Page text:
Echofluxx is, I think, unique in Czech festivals. It presents the very latest of the latest, which is naturally very risky. But without festivals like this, willing to ride the very edge of the edge, where would tomorrow’s music be?
Having traded a donation to the first Echofluxx festival for attending in person, Asymmetry decided in 2012 that it had had enough of selfless generosity and was going to go to the festival in person. Good decision. And while everyone was comparing the premiere festival with this one, naturally enough, I had only this one. And this one was one extravagantly entertaining festival, with live shows and installations, including one that became a part of a show as well, and several sets that were as interesting to look at as to listen to. There was even one, I hestitate to add, that was more interesting to look at….
In the lobby of the new Trafačka, there were several drying racks, which caught my attention right away, before any festival events occurred. Fun to listen to and fun to watch, as David Means would also find–later on featured in a group improv after the performance of David’s Prague Spirals.
After I tore myself away from the drying racks, I walked through the venue to give you an idea of the place and show you some of the installations. In one room, you can see Free Improv for Dying Radio, by Martin Blažíček, František Týmal, Kateřina Bílová, and Jiří Rouš; The Herz Clock, by Jiří Rouš; David Šmitmajer’s 129 x 94.5 x 6.5; František Týmal’s Unknown Threat (which you could hear booming throughout the whole building), and Anxiety by Kateřina Bílová.
The concerts got off to a good start with an interesting set by Lukasz Szalankiewicz–rich, various, and unexpected sounds with the actions that made them filmed from above and projected onto the wall behind him. Good stuff.
A set with Marcus Bergman and Marek Bouda also had a video, which looked at first as if it might also be a film of the live event, until you notice that the figure on the screen is not the guy you’re looking at on stage. Then, to keep blurring the edges of reality, there’s a dog in the video that looks as if it is reacting to the live events, which got a lot of laughs.
In the next two clips, the first one breaks off when the regular beat had begun to annoy me. The second one picks up after they’d broken out of the doldrums. Their video had changed by then, too, with sounds and images doing analogous things but not in synch. Nicely done.
The two films by Dan Senn were remarkably different from anything I had ever seen or heard from him. And though they both feature a dog barking in them, they are quite different from each other as well. Very enjoyable films, with a lot of humor and compelling images and equally compelling sounds. This is probably as good a time as any to mention that there are professional quality videos of Echofluxx12 on Dan Senn’s youtube channel if these amateurish snippets have whetted your appetite. There are some very good films on Vimeo of some Echofluxx sets as well.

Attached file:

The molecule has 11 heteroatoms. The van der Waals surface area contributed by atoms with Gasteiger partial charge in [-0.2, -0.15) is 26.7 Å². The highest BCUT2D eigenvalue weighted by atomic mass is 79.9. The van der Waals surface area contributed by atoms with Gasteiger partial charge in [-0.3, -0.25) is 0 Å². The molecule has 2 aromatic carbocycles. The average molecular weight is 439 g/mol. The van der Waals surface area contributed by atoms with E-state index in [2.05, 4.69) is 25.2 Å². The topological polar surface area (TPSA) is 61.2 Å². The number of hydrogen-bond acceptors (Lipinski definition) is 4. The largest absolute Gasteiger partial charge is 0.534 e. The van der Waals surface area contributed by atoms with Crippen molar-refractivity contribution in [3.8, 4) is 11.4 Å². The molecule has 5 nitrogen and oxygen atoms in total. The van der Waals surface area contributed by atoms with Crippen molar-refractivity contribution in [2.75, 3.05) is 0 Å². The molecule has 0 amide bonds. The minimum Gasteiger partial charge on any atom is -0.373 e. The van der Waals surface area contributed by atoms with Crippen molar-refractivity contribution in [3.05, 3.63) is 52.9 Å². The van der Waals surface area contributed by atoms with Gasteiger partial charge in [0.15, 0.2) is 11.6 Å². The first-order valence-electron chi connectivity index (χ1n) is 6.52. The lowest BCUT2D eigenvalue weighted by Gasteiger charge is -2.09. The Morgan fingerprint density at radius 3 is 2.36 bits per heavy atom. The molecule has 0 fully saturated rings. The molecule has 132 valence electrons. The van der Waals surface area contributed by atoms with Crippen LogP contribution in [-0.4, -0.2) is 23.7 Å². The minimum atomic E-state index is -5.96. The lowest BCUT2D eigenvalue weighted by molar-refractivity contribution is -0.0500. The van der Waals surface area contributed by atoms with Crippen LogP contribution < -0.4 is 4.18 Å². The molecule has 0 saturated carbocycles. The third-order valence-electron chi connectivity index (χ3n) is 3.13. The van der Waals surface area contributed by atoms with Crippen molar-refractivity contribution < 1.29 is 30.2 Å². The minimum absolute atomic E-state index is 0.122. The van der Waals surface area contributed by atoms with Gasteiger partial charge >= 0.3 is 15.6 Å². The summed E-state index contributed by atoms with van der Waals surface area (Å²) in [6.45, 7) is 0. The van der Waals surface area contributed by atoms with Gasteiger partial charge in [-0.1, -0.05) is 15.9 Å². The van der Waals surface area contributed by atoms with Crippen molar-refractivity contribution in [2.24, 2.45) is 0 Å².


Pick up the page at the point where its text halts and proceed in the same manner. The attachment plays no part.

In the next clip, composer, videographer, and festival organizer Dan Senn films the same installation I am filming, the one that was used later on in a set.
I don’t usually publish entire sets, but David Means very graciously gave me permission to use all of this. It was quite a fascinating set, and changed a lot as it went on, so I’m glad I didn’t have to try to pull out only a bit of it to give you a taste.
Visually, Michal Rataj’s Silence Talks reminds one of Berio’s Sequenza. Aurally, Michal Rataj’s Silence Talks sounds nothing like any Sequenza I’ve ever heard. (I think I’ve heard them all.) It uses warmer sounds for one, and the musical logic is closer to repetition minimalism. And it has electronics going on with it, too.
And speaking of visually, I couldn’t help thinking that the activity at the overhead projector in the Kaufmann, Topolski, Lee set was more interesting than what was projected on the wall. That was interesting, too, but the items being used and the process of using them was more compelling to watch. And, unfortunately, distracting from the music! As I listen to the clip (without watching it), I’m aware of how much I missed of the live show, embarrassingly enough.
I am a big fan of the double bass and have many favorite players. Now I have another one. This was definitely a high point in a festival full of fine things. I got a little carried away with some extraneous visual effects while filming this. I hope that doesn’t distract too much from the fine bass playing. Some of the finest I’ve ever heard, anyway.
Michael Cimala’s set eventually got into a groove that eventually had me tuning out. But what a splendid looking creature that instrument is. And some really gorgeous sounds it make, too, especially if one leaves it alone to make them without forcing them into patterns. It’s an occupational hazard, I know, and I sympathize. But I found myself really wanting to hear what this beauty could do, not just what it could be made to do.
A fine festival, all told, and well worth the risk. I am looking forward keenly to the next edgy Echofluxx.